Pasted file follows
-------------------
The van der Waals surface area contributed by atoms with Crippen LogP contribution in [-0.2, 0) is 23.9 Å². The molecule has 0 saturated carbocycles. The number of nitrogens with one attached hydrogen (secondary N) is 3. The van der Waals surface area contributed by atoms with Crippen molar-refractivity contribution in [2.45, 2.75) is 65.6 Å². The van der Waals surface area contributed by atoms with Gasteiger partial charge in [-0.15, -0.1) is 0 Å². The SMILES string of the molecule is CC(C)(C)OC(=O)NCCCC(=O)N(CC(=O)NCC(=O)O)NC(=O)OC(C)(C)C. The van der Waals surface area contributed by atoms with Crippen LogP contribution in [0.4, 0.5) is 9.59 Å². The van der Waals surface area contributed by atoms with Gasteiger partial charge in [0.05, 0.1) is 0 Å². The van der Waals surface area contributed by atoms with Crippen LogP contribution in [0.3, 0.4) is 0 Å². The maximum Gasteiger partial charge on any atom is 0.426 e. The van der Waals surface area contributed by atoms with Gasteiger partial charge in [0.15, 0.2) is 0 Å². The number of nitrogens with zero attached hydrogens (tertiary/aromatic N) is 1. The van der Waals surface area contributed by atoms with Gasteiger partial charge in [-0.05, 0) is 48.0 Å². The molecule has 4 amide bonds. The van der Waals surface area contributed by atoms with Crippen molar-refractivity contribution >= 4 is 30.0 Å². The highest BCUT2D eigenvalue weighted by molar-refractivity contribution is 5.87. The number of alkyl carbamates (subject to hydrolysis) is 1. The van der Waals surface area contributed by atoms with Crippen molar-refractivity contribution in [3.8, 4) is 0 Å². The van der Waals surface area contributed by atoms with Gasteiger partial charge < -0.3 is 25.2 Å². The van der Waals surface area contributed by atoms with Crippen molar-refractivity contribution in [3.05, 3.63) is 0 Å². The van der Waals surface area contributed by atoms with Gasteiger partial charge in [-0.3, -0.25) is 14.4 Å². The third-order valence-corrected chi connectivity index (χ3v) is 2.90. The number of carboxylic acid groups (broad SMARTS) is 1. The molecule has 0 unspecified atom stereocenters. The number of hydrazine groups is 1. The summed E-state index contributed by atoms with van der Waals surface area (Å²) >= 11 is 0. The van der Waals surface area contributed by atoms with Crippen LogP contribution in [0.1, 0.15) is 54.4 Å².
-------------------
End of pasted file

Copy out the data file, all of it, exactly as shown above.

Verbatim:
The van der Waals surface area contributed by atoms with Crippen LogP contribution in [-0.2, 0) is 23.9 Å². The molecule has 0 saturated carbocycles. The number of nitrogens with one attached hydrogen (secondary N) is 3. The van der Waals surface area contributed by atoms with Crippen molar-refractivity contribution in [2.45, 2.75) is 65.6 Å². The van der Waals surface area contributed by atoms with Gasteiger partial charge in [-0.15, -0.1) is 0 Å². The SMILES string of the molecule is CC(C)(C)OC(=O)NCCCC(=O)N(CC(=O)NCC(=O)O)NC(=O)OC(C)(C)C. The van der Waals surface area contributed by atoms with Crippen LogP contribution in [0.4, 0.5) is 9.59 Å². The van der Waals surface area contributed by atoms with Gasteiger partial charge in [0.05, 0.1) is 0 Å². The van der Waals surface area contributed by atoms with Crippen LogP contribution in [0.3, 0.4) is 0 Å². The maximum Gasteiger partial charge on any atom is 0.426 e. The van der Waals surface area contributed by atoms with Gasteiger partial charge in [0.15, 0.2) is 0 Å². The number of nitrogens with zero attached hydrogens (tertiary/aromatic N) is 1. The van der Waals surface area contributed by atoms with Gasteiger partial charge in [-0.05, 0) is 48.0 Å². The molecule has 4 amide bonds. The van der Waals surface area contributed by atoms with Crippen molar-refractivity contribution >= 4 is 30.0 Å². The highest BCUT2D eigenvalue weighted by molar-refractivity contribution is 5.87. The number of alkyl carbamates (subject to hydrolysis) is 1. The van der Waals surface area contributed by atoms with Crippen molar-refractivity contribution in [3.8, 4) is 0 Å². The van der Waals surface area contributed by atoms with Gasteiger partial charge < -0.3 is 25.2 Å². The van der Waals surface area contributed by atoms with Crippen molar-refractivity contribution in [3.05, 3.63) is 0 Å². The van der Waals surface area contributed by atoms with Gasteiger partial charge in [-0.3, -0.25) is 14.4 Å². The third-order valence-corrected chi connectivity index (χ3v) is 2.90. The number of carboxylic acid groups (broad SMARTS) is 1. The molecule has 0 unspecified atom stereocenters. The number of hydrazine groups is 1. The summed E-state index contributed by atoms with van der Waals surface area (Å²) >= 11 is 0. The van der Waals surface area contributed by atoms with Crippen LogP contribution in [0.1, 0.15) is 54.4 Å².